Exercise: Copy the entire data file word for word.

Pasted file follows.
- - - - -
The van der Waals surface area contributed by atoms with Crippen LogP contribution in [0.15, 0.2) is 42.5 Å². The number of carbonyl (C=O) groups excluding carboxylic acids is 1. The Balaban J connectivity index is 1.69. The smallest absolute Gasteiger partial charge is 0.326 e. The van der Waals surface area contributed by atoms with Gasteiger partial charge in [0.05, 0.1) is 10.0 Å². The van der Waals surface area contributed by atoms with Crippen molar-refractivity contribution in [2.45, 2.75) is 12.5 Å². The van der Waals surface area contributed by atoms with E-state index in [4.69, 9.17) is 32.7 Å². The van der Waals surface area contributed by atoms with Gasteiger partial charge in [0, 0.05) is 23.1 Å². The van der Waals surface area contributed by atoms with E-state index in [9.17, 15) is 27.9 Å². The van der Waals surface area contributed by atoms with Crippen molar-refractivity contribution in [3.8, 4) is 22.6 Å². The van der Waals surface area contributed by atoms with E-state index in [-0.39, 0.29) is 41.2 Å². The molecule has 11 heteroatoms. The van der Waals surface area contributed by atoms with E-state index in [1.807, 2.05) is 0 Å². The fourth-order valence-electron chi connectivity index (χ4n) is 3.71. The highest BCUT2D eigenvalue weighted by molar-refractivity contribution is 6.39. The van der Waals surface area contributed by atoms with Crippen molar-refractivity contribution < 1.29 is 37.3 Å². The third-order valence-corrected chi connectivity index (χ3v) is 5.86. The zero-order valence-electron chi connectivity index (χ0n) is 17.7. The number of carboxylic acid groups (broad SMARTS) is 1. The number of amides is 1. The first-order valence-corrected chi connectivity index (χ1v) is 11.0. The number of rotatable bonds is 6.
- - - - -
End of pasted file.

The van der Waals surface area contributed by atoms with Crippen LogP contribution in [0.15, 0.2) is 42.5 Å². The number of carbonyl (C=O) groups excluding carboxylic acids is 1. The Balaban J connectivity index is 1.69. The smallest absolute Gasteiger partial charge is 0.326 e. The van der Waals surface area contributed by atoms with Gasteiger partial charge in [0.05, 0.1) is 10.0 Å². The van der Waals surface area contributed by atoms with Crippen molar-refractivity contribution in [2.45, 2.75) is 12.5 Å². The van der Waals surface area contributed by atoms with E-state index in [4.69, 9.17) is 32.7 Å². The van der Waals surface area contributed by atoms with Gasteiger partial charge in [0, 0.05) is 23.1 Å². The van der Waals surface area contributed by atoms with E-state index in [9.17, 15) is 27.9 Å². The van der Waals surface area contributed by atoms with Crippen molar-refractivity contribution in [3.8, 4) is 22.6 Å². The van der Waals surface area contributed by atoms with E-state index in [-0.39, 0.29) is 41.2 Å². The molecule has 11 heteroatoms. The van der Waals surface area contributed by atoms with E-state index in [1.807, 2.05) is 0 Å². The fourth-order valence-electron chi connectivity index (χ4n) is 3.71. The highest BCUT2D eigenvalue weighted by molar-refractivity contribution is 6.39. The van der Waals surface area contributed by atoms with Crippen molar-refractivity contribution < 1.29 is 37.3 Å². The third-order valence-corrected chi connectivity index (χ3v) is 5.86. The zero-order valence-electron chi connectivity index (χ0n) is 17.7. The number of carboxylic acid groups (broad SMARTS) is 1. The number of amides is 1. The first-order valence-corrected chi connectivity index (χ1v) is 11.0. The number of rotatable bonds is 6.